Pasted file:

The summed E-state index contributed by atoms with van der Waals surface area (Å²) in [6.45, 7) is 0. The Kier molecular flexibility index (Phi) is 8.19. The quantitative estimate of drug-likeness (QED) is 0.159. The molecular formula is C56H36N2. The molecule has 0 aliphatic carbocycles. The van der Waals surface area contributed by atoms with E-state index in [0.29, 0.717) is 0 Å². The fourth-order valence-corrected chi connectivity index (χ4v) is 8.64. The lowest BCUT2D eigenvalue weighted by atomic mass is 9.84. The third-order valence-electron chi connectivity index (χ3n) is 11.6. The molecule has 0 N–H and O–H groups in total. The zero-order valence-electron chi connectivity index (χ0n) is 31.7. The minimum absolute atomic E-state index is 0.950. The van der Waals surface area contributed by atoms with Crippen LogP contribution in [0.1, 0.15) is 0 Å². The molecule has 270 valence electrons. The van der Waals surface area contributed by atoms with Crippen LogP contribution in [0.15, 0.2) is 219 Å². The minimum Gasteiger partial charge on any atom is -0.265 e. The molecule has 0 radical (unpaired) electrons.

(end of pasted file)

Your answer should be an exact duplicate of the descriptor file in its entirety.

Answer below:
The summed E-state index contributed by atoms with van der Waals surface area (Å²) in [6.45, 7) is 0. The Kier molecular flexibility index (Phi) is 8.19. The quantitative estimate of drug-likeness (QED) is 0.159. The molecular formula is C56H36N2. The molecule has 0 aliphatic carbocycles. The van der Waals surface area contributed by atoms with E-state index in [0.29, 0.717) is 0 Å². The fourth-order valence-corrected chi connectivity index (χ4v) is 8.64. The lowest BCUT2D eigenvalue weighted by atomic mass is 9.84. The third-order valence-electron chi connectivity index (χ3n) is 11.6. The molecule has 0 N–H and O–H groups in total. The zero-order valence-electron chi connectivity index (χ0n) is 31.7. The minimum absolute atomic E-state index is 0.950. The van der Waals surface area contributed by atoms with Crippen LogP contribution in [0.1, 0.15) is 0 Å². The molecule has 270 valence electrons. The van der Waals surface area contributed by atoms with Crippen LogP contribution in [0.15, 0.2) is 219 Å². The minimum Gasteiger partial charge on any atom is -0.265 e. The molecule has 0 radical (unpaired) electrons.